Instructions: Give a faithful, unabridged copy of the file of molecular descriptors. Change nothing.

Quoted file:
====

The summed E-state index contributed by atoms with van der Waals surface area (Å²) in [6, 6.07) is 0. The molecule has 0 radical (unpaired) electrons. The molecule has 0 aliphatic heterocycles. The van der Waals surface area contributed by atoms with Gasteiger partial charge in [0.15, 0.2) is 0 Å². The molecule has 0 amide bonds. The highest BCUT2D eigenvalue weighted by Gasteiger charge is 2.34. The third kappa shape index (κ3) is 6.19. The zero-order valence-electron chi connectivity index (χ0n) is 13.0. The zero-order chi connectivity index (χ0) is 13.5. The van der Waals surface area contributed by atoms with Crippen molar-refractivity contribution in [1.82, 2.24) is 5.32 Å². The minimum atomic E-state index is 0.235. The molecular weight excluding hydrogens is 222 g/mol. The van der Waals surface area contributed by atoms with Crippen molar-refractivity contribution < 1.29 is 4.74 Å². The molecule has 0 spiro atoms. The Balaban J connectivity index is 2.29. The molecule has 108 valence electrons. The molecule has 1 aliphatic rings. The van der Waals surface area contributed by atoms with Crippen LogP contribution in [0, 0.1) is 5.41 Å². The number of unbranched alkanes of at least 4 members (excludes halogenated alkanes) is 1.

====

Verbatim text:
The summed E-state index contributed by atoms with van der Waals surface area (Å²) in [6, 6.07) is 0. The molecule has 0 radical (unpaired) electrons. The molecule has 0 aliphatic heterocycles. The van der Waals surface area contributed by atoms with Gasteiger partial charge in [0.15, 0.2) is 0 Å². The molecule has 0 amide bonds. The highest BCUT2D eigenvalue weighted by Gasteiger charge is 2.34. The third kappa shape index (κ3) is 6.19. The zero-order valence-electron chi connectivity index (χ0n) is 13.0. The zero-order chi connectivity index (χ0) is 13.5. The van der Waals surface area contributed by atoms with Crippen molar-refractivity contribution in [1.82, 2.24) is 5.32 Å². The minimum atomic E-state index is 0.235. The molecular weight excluding hydrogens is 222 g/mol. The van der Waals surface area contributed by atoms with Crippen molar-refractivity contribution < 1.29 is 4.74 Å². The molecule has 0 spiro atoms. The Balaban J connectivity index is 2.29. The molecule has 108 valence electrons. The molecule has 1 aliphatic rings. The van der Waals surface area contributed by atoms with Crippen LogP contribution in [0, 0.1) is 5.41 Å². The number of unbranched alkanes of at least 4 members (excludes halogenated alkanes) is 1.